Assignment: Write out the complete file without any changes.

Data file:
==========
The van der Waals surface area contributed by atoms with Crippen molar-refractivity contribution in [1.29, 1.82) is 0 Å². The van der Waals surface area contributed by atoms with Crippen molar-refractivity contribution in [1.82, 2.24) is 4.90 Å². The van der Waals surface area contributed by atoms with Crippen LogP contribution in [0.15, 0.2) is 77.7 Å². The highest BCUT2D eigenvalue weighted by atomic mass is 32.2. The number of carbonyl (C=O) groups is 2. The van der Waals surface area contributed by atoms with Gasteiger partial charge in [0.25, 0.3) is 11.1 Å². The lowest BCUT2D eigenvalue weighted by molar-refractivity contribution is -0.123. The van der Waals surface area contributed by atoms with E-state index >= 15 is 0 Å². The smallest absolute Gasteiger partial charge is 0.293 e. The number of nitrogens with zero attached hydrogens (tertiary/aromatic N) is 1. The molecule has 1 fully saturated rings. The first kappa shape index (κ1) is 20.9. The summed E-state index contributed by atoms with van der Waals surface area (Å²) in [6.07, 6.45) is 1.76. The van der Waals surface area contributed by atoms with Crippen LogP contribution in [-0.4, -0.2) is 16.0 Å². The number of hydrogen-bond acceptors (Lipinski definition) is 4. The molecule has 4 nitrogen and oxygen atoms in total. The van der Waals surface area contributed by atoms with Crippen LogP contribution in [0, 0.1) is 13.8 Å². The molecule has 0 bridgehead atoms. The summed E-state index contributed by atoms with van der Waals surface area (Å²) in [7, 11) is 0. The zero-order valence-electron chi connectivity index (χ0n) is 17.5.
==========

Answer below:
The van der Waals surface area contributed by atoms with Crippen molar-refractivity contribution in [1.29, 1.82) is 0 Å². The van der Waals surface area contributed by atoms with Crippen molar-refractivity contribution in [1.82, 2.24) is 4.90 Å². The van der Waals surface area contributed by atoms with Crippen LogP contribution in [0.15, 0.2) is 77.7 Å². The highest BCUT2D eigenvalue weighted by atomic mass is 32.2. The number of carbonyl (C=O) groups is 2. The van der Waals surface area contributed by atoms with Gasteiger partial charge in [0.25, 0.3) is 11.1 Å². The lowest BCUT2D eigenvalue weighted by molar-refractivity contribution is -0.123. The van der Waals surface area contributed by atoms with E-state index >= 15 is 0 Å². The smallest absolute Gasteiger partial charge is 0.293 e. The number of nitrogens with zero attached hydrogens (tertiary/aromatic N) is 1. The molecule has 1 fully saturated rings. The first kappa shape index (κ1) is 20.9. The summed E-state index contributed by atoms with van der Waals surface area (Å²) in [6.07, 6.45) is 1.76. The van der Waals surface area contributed by atoms with Crippen LogP contribution in [-0.4, -0.2) is 16.0 Å². The number of hydrogen-bond acceptors (Lipinski definition) is 4. The molecule has 4 nitrogen and oxygen atoms in total. The van der Waals surface area contributed by atoms with Crippen LogP contribution in [0, 0.1) is 13.8 Å². The molecule has 0 bridgehead atoms. The summed E-state index contributed by atoms with van der Waals surface area (Å²) in [7, 11) is 0. The zero-order valence-electron chi connectivity index (χ0n) is 17.5.